Shakuntala Devi Review (No Spoilers): A Biopic That Manages To Be Both Inaccurate and Boring

Well, this is a BORING movie! At least ridiculous Mahanati had some nice crazy melodrama in it, and ridiculous Padman had the fun invented Sonam Kapoor character, and ridiculous Rustom had uniforms. This is bad BAD history, bad BAD filmmaking, and also DULL. Blech. I’ll put it this way, only watch it if you enjoy Vidya so much you would be happy seeing her recite the phone book. Because this script is only slightly more exciting than that. Oh wait, I always like to be positive, so I should have something else to add…it’s better than Mission Mangal?

When you are trying to make a movie of someone’s life, you cannot possibly tell the whole truth, or even only the truth, but you can at least avoid telling lies. A person’s life is enormous, no film can contain it. You have to pick what part of their life you want to tell and tell that. At the same time, no matter how much you narrow it down, there will be things you simply do not know about a person and must invent. Sometimes my favorite biopics are the ones that are 90% invented in this way. Like, Jodha-Akbar. There is no record anywhere of their intimate conversations, the ebb and blow of their marriage. Great! The scriptwriter can invent whatever the heck they want, and it isn’t necessarily a lie. What I cannot stand are biopics where they take known facts about a person and change them. Not making stuff up in a vacuum, but ignoring real truth in favor of lies. This film does that, and then does the far greater sin of MAKING UP BORING STUFF!!!!!

Fall in love with Vidya Balan in and as Shakuntala Devi. See new ...

I’ll give one small example. Shakuntala Devi’s father was a circus performer, a lion tamer and a fire eater. This film lies and turns him into a respectable impoverished Brahmin living in a village. WHY WOULD YOU DO THAT???? Why would you have the opportunity to show LION TAMING on screen, and instead turn it into “dusty hungry sad village folk”? It’s a lie, and I hate lies, and it’s a lie with an ugly political purpose, to suggest that talented folk only come from respectable Brahmin households. But beyond that, SUCH A BAD DECISION FOR THE MOVIE! I have to keep pinching myself to stay awake while watching all the “my sick relative is dying and there isn’t enough rice to feed the family and for some reason our whole house is dust colored” section, and I could have been watching a CIRCUS! What fool wrote this script?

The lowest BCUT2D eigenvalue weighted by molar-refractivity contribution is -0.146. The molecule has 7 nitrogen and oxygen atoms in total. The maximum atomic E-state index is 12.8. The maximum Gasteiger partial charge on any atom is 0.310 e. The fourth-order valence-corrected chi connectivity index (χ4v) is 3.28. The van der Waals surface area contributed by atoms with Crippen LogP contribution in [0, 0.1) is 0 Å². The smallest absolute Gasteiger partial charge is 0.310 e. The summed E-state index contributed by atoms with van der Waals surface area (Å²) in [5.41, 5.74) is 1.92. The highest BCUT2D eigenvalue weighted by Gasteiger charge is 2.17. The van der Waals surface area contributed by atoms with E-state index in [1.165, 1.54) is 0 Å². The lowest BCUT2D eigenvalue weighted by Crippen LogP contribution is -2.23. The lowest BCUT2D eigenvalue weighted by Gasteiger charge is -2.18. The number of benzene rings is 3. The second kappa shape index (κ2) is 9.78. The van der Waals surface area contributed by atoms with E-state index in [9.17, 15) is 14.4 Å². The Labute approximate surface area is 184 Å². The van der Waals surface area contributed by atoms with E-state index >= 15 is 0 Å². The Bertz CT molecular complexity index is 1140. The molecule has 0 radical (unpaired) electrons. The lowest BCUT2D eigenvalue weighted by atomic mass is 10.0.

Vidya tries mightily to save the movie by giving her usual charming kind of performance. But it IS her “usual performance”. I don’t feel the script or the director trying to give her something unique to play beyond “smiley confident unafraid to be herself short curvey woman”. And opposite her, there is Sanya Malhotra in the most low-energy role I have seen from her. I don’t know what happened with the directing or script, but somehow this actress who I have always found entertaining becomes just a limp rag. Maybe it’s the hair? She has perfect striaght wavey hair in this instead of her usual short curls and, like Samson, with her hair went all her power.

Sanya Malhotra's first look from Shakuntala Devi biopic out ...

The two women are the center of the film, so there’s another small reason to watch it, you get to see two actress opposite each other. And cool changing clothing styles and hair styles and so on as the decades pass, also fun. The two supporting male leads have way less interesting clothing, and less interesting characters, and way more mysterious characters. I was interested while they were on screen because I kept trying to unravel the mystery, and then it turned out to be no mystery, just an odd performance and characterization.

The songs aren’t great, the romance is almost non-existent, the central conflict ends up feeling like we must be missing big pieces of the story because otherwise it makes no real sense, the two women leads are not clearly defined, and the most interesting bits of the real life story are white-washed and removed. It’s just a boring movie.

But, it’s brightly lit. And some of the sets are pretty. And some of the period costumes are fun. And when Vidya smiles onscreen, you can’t help smiling back. So go ahead, have this playing in the background while you clean and sort mail and fold laundry, it won’t hurt you.

8 thoughts on “Shakuntala Devi Review (No Spoilers): A Biopic That Manages To Be Both Inaccurate and Boring